Greetings, Colleagues:

If you’re an IAPHL member and you’ve signed up for email updates, you probably already know me. For those of you who don’t, allow me to introduce myself—I’m Andrew Brown, and I’ve been the executive director of IAPHL since February 2016. I’m a pharmacist by training, and I’m passionate about developing health supply chain managers and leaders in developing countries.

The next thing you probably want to know is, what have I been working on since February? I can tell you; I’ve been soliciting feedback from members and the wider international community (through a member survey and many one-on-one meetings) to help me and the IAPHL Transition Advisory Group explore how IAPHL can best support members and have a sustainable financial foundation.

If you haven’t already, I encourage you to take a look at the 2016 Membership Survey Report, which confirms members’ appreciation for the organization, but also the remarkable diversity of our membership: IAPHL members work at all levels of the supply chain and across a variety of commodity areas. And, overall, respondents were satisfied with their membership, with two-thirds recommending IAPHL to a friend.

The purpose of the survey wasn’t just to know about you as a member; it was also to find out what you valued the most about being a member of IAPHL and which service offerings were the most useful. The news and moderated online discussions are the most popular features of the IAPHL website. And in addition to networking with other professionals, you use it to increase your supply chain knowledge and competency development, seek employment opportunities, and advocate for your profession.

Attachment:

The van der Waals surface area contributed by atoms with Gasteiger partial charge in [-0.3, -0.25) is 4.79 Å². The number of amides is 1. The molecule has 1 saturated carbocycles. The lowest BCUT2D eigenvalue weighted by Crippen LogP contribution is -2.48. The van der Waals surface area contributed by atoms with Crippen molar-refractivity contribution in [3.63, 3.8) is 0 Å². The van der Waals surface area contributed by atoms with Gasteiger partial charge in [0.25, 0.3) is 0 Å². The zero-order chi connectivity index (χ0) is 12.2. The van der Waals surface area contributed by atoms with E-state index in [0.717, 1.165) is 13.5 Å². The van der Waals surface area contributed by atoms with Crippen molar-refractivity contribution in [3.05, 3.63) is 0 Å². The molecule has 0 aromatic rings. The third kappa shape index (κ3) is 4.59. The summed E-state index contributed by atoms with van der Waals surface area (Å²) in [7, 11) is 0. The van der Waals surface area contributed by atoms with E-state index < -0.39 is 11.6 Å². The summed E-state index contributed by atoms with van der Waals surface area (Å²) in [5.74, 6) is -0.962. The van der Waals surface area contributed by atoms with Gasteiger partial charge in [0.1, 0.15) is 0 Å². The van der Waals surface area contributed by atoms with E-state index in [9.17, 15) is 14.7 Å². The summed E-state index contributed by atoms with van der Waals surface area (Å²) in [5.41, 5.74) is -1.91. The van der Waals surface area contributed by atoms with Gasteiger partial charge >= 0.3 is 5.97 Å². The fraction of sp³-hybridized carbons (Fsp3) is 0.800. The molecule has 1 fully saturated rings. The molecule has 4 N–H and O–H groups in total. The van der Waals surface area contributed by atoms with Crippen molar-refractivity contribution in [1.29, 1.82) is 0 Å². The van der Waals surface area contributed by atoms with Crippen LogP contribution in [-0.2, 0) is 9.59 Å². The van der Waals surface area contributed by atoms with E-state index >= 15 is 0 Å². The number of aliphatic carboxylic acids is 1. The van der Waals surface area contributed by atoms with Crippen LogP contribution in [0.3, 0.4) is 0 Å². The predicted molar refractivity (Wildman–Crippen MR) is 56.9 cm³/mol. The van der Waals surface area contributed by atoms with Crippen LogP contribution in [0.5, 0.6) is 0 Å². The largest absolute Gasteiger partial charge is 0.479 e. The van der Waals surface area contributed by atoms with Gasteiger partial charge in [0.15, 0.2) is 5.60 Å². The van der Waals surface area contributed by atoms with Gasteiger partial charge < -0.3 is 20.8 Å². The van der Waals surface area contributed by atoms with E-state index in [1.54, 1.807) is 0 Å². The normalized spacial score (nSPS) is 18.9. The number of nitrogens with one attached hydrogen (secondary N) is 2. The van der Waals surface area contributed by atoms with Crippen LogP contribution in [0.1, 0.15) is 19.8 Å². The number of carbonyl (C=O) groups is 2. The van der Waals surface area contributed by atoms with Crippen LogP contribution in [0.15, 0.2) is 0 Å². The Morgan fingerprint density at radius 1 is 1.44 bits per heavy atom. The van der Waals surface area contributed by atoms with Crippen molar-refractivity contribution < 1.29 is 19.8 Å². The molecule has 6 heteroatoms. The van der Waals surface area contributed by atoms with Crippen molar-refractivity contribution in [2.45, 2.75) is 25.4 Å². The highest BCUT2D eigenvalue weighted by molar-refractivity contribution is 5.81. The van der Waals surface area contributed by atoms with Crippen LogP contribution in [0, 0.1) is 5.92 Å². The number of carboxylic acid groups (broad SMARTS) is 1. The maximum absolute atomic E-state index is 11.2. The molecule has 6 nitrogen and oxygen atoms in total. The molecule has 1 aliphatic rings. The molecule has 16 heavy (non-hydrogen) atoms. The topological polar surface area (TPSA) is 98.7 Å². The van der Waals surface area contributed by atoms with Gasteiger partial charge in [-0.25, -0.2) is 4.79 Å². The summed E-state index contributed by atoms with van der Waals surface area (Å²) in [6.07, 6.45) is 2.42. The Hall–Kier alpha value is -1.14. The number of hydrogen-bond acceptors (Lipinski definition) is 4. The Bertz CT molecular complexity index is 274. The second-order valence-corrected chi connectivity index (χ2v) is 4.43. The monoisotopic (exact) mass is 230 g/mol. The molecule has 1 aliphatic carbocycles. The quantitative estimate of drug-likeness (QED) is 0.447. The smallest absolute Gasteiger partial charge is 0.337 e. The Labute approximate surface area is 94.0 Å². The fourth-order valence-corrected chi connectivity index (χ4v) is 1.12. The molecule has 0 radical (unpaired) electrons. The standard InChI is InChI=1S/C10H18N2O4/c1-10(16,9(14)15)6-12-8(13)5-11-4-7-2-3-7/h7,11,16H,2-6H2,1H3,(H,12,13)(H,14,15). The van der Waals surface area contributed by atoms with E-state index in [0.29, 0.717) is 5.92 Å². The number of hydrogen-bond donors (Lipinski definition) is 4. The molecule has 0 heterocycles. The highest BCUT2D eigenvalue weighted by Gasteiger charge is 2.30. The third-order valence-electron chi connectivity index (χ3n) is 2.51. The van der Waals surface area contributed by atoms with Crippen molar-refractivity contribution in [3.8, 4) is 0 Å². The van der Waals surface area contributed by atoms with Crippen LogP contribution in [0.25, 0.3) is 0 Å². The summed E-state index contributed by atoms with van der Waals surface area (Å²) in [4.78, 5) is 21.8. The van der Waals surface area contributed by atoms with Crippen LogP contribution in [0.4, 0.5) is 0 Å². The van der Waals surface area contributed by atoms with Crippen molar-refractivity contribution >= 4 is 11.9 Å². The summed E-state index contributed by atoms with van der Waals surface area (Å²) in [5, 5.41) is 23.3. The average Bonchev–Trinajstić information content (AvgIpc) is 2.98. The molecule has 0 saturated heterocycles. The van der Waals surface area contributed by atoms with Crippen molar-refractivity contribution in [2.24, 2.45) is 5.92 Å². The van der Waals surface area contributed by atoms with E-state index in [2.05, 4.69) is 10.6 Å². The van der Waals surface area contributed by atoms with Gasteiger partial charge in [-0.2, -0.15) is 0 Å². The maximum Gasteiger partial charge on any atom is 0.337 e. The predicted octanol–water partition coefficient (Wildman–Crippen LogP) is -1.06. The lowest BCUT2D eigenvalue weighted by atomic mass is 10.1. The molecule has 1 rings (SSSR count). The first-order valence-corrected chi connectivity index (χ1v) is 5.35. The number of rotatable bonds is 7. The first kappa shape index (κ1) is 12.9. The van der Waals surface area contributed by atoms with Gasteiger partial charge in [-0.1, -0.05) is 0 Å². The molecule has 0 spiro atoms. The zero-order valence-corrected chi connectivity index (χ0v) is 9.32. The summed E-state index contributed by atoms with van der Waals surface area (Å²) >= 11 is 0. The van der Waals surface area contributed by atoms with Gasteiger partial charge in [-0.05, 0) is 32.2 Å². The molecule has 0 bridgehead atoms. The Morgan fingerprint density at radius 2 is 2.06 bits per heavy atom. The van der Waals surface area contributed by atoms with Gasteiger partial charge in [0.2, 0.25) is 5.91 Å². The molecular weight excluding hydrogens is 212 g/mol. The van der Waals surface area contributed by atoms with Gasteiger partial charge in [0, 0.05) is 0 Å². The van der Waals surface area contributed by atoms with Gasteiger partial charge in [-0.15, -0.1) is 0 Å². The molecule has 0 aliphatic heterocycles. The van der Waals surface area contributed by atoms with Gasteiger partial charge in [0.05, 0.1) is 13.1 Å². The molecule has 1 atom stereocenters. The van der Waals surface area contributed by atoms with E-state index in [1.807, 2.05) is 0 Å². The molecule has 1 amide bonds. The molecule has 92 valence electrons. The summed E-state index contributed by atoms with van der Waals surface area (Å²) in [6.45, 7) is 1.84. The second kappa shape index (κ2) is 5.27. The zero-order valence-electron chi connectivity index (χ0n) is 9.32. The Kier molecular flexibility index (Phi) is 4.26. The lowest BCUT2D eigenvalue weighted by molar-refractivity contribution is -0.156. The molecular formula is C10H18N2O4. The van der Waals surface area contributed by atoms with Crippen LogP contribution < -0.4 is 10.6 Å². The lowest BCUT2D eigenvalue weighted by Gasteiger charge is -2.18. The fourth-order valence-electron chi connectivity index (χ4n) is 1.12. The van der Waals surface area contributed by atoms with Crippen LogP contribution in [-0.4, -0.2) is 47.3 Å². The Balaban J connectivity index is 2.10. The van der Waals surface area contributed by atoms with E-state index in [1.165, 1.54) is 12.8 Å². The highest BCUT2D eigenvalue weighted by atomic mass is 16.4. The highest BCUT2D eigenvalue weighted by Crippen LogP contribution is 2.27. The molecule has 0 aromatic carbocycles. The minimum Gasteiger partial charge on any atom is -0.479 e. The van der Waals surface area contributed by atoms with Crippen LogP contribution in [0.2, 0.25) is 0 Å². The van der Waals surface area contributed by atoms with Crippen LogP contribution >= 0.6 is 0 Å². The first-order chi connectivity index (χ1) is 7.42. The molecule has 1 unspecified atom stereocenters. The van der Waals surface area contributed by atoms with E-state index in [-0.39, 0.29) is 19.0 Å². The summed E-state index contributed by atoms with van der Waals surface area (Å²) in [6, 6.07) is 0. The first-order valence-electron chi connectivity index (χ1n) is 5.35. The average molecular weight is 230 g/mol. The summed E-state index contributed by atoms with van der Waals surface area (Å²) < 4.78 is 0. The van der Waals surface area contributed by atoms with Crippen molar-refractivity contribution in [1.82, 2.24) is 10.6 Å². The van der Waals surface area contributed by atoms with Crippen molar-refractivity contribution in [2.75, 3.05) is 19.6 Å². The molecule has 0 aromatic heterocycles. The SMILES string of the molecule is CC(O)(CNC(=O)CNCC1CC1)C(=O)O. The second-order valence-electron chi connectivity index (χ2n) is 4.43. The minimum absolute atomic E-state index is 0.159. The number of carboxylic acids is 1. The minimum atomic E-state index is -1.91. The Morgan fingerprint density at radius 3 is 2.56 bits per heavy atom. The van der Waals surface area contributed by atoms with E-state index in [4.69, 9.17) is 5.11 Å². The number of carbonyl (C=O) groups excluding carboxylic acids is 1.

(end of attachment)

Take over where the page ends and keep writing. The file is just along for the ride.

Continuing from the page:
IAPHL is the only association attempting to meet the professional needs of the public health supply chain sector in developing countries, and is in a unique position to increase capacity. Since IAPHL was formed in 2007, we have grown to nearly 4,000 members from 134 countries, and anticipate a future membership of 10,000.

While my tenure as executive director is only one year, I am working hard to continue the momentum that has been built over the past nine years to bring IAPHL to the next level in terms of meeting the needs of current members and increasing our member base through such initiatives as country chapters and more French-language discussion forums and resources (our recent discussion on human resources in public health supply chains includes more than 100 posts in both English and French).

But we will not meet these goals without your support, which can take many forms. It doesn’t necessarily have to be monetary, but it does require active participation. In the coming months we will host an exciting range of interactive online moderated discussions, seek to establish IAPHL national chapters, and review our mentoring program. We will also work with donors to secure the funding to provide improved IAPHL services into the future as we continue to pursue our mission to professionalize public health supply chain managers from developing countries. By participating in online discussions, sharing resources and opportunities with the IAPHL network, and helping to recruit new members, we can build IAPHL into a professional organization that will live beyond any one project, evolving into a more independent organization with a strong brand identity.

So please, get involved, and invite your colleagues to join our growing vibrant community.  I welcome your feedback, ideas, and questions. Please feel free to contact me at IAPHL@jsi.com.

IAPHL is possible due to the ongoing generous support of USAID and JSI. Our strategic review is being supported by the Bill & Melinda Gates-funded inSupply project.

Letter from our Executive Director Andrew Brown